An electronic amplifier is a device for increasing the power of a signal. It does this by taking power from a power supply and shaping the output to match the (relatively low power) input signal. This process invariably introduces some noise and distortion into the signal, and the process cannot be 100% efficient – amplifiers will always produce some waste heat. An idealized amplifier can be said to be “a piece of wire with gain“, as the output is an exact replica of the input, but larger.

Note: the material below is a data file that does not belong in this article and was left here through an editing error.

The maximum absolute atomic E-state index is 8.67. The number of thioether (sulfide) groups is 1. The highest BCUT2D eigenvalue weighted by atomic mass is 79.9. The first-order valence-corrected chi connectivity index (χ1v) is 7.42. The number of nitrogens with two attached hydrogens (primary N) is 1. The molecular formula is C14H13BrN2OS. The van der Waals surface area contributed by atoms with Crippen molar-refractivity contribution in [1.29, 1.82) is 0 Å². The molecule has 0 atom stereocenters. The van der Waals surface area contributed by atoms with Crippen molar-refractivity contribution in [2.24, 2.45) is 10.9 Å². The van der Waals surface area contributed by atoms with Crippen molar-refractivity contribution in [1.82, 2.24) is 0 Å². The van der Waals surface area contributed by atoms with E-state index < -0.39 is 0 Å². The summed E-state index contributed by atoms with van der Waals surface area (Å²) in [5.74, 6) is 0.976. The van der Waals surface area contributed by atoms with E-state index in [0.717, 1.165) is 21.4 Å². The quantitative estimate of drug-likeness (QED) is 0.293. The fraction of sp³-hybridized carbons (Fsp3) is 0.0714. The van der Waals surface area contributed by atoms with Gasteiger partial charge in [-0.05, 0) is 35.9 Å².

Different designs of amplifier are used for different types of applications and signals. We can broadly divide amplifiers into three categories – small signal amplifiers, low frequency power amplifiers and RF (radio frequency) power amplifiers. Each of these calls for a slightly different design approach, mainly because of the physical limitations of the components used to implement the amplifier, and the efficiencies that can be realized.